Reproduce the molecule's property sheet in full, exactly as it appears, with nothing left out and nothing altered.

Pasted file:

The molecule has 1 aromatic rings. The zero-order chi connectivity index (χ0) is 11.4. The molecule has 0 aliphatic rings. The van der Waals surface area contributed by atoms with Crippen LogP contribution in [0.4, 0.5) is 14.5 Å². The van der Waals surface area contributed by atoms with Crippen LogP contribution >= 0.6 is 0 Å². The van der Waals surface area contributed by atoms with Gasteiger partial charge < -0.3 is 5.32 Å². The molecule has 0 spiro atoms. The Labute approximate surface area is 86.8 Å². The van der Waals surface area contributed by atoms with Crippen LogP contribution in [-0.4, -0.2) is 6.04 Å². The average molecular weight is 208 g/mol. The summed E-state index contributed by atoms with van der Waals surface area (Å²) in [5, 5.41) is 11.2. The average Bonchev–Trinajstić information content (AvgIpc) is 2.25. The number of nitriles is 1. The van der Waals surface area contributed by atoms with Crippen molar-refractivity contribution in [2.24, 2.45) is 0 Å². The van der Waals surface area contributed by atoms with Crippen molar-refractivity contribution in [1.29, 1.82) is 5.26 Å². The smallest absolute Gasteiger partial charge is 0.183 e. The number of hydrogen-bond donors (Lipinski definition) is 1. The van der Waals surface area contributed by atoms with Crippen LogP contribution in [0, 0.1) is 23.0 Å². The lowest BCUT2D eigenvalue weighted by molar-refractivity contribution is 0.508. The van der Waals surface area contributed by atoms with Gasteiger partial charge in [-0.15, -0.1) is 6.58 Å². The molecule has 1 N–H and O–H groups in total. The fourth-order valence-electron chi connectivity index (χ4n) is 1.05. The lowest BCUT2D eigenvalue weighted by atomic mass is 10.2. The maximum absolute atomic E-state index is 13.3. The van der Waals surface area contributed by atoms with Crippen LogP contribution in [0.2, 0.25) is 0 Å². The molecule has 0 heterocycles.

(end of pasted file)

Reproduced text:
The molecule has 1 aromatic rings. The zero-order chi connectivity index (χ0) is 11.4. The molecule has 0 aliphatic rings. The van der Waals surface area contributed by atoms with Crippen LogP contribution in [0.4, 0.5) is 14.5 Å². The van der Waals surface area contributed by atoms with Crippen LogP contribution >= 0.6 is 0 Å². The van der Waals surface area contributed by atoms with Gasteiger partial charge < -0.3 is 5.32 Å². The molecule has 0 spiro atoms. The Labute approximate surface area is 86.8 Å². The van der Waals surface area contributed by atoms with Crippen LogP contribution in [-0.4, -0.2) is 6.04 Å². The average molecular weight is 208 g/mol. The summed E-state index contributed by atoms with van der Waals surface area (Å²) in [5, 5.41) is 11.2. The average Bonchev–Trinajstić information content (AvgIpc) is 2.25. The number of nitriles is 1. The van der Waals surface area contributed by atoms with Crippen molar-refractivity contribution in [2.24, 2.45) is 0 Å². The van der Waals surface area contributed by atoms with Crippen molar-refractivity contribution in [1.29, 1.82) is 5.26 Å². The smallest absolute Gasteiger partial charge is 0.183 e. The number of hydrogen-bond donors (Lipinski definition) is 1. The van der Waals surface area contributed by atoms with Crippen LogP contribution in [0, 0.1) is 23.0 Å². The lowest BCUT2D eigenvalue weighted by molar-refractivity contribution is 0.508. The van der Waals surface area contributed by atoms with Gasteiger partial charge in [-0.15, -0.1) is 6.58 Å². The molecule has 1 N–H and O–H groups in total. The fourth-order valence-electron chi connectivity index (χ4n) is 1.05. The lowest BCUT2D eigenvalue weighted by atomic mass is 10.2. The maximum absolute atomic E-state index is 13.3. The van der Waals surface area contributed by atoms with Crippen LogP contribution in [0.2, 0.25) is 0 Å². The molecule has 0 heterocycles.